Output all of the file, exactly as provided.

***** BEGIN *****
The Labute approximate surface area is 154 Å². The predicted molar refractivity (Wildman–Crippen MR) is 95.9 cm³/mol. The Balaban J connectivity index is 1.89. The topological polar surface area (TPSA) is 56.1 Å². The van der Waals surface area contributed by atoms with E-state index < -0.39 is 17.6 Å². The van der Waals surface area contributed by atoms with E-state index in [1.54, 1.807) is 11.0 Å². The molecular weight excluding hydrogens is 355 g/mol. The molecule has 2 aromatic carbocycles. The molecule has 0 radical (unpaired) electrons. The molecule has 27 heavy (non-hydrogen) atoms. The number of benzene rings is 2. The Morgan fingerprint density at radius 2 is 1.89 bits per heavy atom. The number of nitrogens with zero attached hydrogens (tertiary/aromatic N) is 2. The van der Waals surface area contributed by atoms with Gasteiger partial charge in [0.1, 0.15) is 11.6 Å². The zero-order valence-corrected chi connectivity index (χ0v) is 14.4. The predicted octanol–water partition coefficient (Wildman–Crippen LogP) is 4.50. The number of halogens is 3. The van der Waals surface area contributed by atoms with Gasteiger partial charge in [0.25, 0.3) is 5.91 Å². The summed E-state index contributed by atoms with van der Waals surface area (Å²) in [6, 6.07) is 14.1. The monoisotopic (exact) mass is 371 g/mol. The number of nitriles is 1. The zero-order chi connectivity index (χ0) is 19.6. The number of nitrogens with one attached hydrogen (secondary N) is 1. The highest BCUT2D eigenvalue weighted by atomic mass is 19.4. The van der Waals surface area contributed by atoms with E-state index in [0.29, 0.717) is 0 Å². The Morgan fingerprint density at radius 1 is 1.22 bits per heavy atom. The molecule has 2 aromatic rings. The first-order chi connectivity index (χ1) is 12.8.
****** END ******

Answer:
The Labute approximate surface area is 154 Å². The predicted molar refractivity (Wildman–Crippen MR) is 95.9 cm³/mol. The Balaban J connectivity index is 1.89. The topological polar surface area (TPSA) is 56.1 Å². The van der Waals surface area contributed by atoms with E-state index < -0.39 is 17.6 Å². The van der Waals surface area contributed by atoms with E-state index in [1.54, 1.807) is 11.0 Å². The molecular weight excluding hydrogens is 355 g/mol. The molecule has 2 aromatic carbocycles. The molecule has 0 radical (unpaired) electrons. The molecule has 27 heavy (non-hydrogen) atoms. The number of benzene rings is 2. The Morgan fingerprint density at radius 2 is 1.89 bits per heavy atom. The number of nitrogens with zero attached hydrogens (tertiary/aromatic N) is 2. The van der Waals surface area contributed by atoms with Gasteiger partial charge in [0.1, 0.15) is 11.6 Å². The zero-order valence-corrected chi connectivity index (χ0v) is 14.4. The predicted octanol–water partition coefficient (Wildman–Crippen LogP) is 4.50. The number of halogens is 3. The van der Waals surface area contributed by atoms with Gasteiger partial charge in [0.25, 0.3) is 5.91 Å². The summed E-state index contributed by atoms with van der Waals surface area (Å²) in [6, 6.07) is 14.1. The monoisotopic (exact) mass is 371 g/mol. The number of nitriles is 1. The zero-order chi connectivity index (χ0) is 19.6. The number of nitrogens with one attached hydrogen (secondary N) is 1. The highest BCUT2D eigenvalue weighted by atomic mass is 19.4. The van der Waals surface area contributed by atoms with E-state index in [0.29, 0.717) is 0 Å². The Morgan fingerprint density at radius 1 is 1.22 bits per heavy atom. The molecule has 2 aromatic rings. The first-order chi connectivity index (χ1) is 12.8.